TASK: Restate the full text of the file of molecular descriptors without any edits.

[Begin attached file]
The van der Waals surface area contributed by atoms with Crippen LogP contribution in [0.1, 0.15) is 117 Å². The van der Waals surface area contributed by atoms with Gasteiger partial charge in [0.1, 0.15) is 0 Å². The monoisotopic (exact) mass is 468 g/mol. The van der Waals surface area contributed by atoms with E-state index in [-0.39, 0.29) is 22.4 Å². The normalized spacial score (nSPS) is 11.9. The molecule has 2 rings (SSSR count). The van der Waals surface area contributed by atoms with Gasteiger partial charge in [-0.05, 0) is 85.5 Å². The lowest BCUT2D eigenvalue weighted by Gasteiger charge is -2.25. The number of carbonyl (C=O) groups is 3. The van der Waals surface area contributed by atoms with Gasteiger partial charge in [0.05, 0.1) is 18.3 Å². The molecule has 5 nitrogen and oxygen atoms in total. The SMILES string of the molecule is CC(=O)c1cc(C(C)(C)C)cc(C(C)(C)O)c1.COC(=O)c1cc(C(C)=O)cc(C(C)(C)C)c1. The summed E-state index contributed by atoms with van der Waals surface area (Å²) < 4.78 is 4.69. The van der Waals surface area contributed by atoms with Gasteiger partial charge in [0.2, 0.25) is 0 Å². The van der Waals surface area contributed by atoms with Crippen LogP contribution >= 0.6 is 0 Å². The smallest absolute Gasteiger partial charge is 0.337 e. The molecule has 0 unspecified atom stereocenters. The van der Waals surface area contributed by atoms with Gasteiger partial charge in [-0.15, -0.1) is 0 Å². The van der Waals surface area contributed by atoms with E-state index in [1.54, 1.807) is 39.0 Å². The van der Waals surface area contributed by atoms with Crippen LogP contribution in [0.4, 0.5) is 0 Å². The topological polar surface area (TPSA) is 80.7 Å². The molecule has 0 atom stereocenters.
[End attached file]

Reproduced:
The van der Waals surface area contributed by atoms with Crippen LogP contribution in [0.1, 0.15) is 117 Å². The van der Waals surface area contributed by atoms with Gasteiger partial charge in [0.1, 0.15) is 0 Å². The monoisotopic (exact) mass is 468 g/mol. The van der Waals surface area contributed by atoms with E-state index in [-0.39, 0.29) is 22.4 Å². The normalized spacial score (nSPS) is 11.9. The molecule has 2 rings (SSSR count). The van der Waals surface area contributed by atoms with Gasteiger partial charge in [-0.05, 0) is 85.5 Å². The lowest BCUT2D eigenvalue weighted by Gasteiger charge is -2.25. The number of carbonyl (C=O) groups is 3. The van der Waals surface area contributed by atoms with Gasteiger partial charge in [0.05, 0.1) is 18.3 Å². The molecule has 5 nitrogen and oxygen atoms in total. The SMILES string of the molecule is CC(=O)c1cc(C(C)(C)C)cc(C(C)(C)O)c1.COC(=O)c1cc(C(C)=O)cc(C(C)(C)C)c1. The summed E-state index contributed by atoms with van der Waals surface area (Å²) < 4.78 is 4.69. The van der Waals surface area contributed by atoms with Gasteiger partial charge in [0.2, 0.25) is 0 Å². The van der Waals surface area contributed by atoms with Crippen LogP contribution >= 0.6 is 0 Å². The smallest absolute Gasteiger partial charge is 0.337 e. The molecule has 0 unspecified atom stereocenters. The van der Waals surface area contributed by atoms with Gasteiger partial charge in [-0.15, -0.1) is 0 Å². The van der Waals surface area contributed by atoms with E-state index in [1.54, 1.807) is 39.0 Å². The van der Waals surface area contributed by atoms with Crippen LogP contribution in [0.4, 0.5) is 0 Å². The topological polar surface area (TPSA) is 80.7 Å². The molecule has 0 atom stereocenters.